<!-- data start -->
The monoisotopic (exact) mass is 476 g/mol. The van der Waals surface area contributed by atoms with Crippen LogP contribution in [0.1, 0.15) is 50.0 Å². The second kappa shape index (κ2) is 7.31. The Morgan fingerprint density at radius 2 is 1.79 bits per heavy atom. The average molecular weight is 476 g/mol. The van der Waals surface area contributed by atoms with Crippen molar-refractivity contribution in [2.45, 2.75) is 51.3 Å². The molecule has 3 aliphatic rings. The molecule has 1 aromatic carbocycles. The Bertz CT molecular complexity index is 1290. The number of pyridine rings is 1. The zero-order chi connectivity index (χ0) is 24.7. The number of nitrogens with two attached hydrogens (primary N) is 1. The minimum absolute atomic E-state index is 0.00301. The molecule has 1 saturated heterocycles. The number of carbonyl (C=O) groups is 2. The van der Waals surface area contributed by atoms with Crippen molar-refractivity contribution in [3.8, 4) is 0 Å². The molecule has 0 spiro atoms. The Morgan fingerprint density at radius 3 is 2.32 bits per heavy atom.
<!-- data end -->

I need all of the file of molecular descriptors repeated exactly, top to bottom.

The monoisotopic (exact) mass is 476 g/mol. The van der Waals surface area contributed by atoms with Crippen LogP contribution in [0.1, 0.15) is 50.0 Å². The second kappa shape index (κ2) is 7.31. The Morgan fingerprint density at radius 2 is 1.79 bits per heavy atom. The average molecular weight is 476 g/mol. The van der Waals surface area contributed by atoms with Crippen molar-refractivity contribution in [2.45, 2.75) is 51.3 Å². The molecule has 3 aliphatic rings. The molecule has 1 aromatic carbocycles. The Bertz CT molecular complexity index is 1290. The number of pyridine rings is 1. The zero-order chi connectivity index (χ0) is 24.7. The number of nitrogens with two attached hydrogens (primary N) is 1. The minimum absolute atomic E-state index is 0.00301. The molecule has 1 saturated heterocycles. The number of carbonyl (C=O) groups is 2. The van der Waals surface area contributed by atoms with Crippen molar-refractivity contribution in [3.8, 4) is 0 Å². The molecule has 0 spiro atoms. The Morgan fingerprint density at radius 3 is 2.32 bits per heavy atom.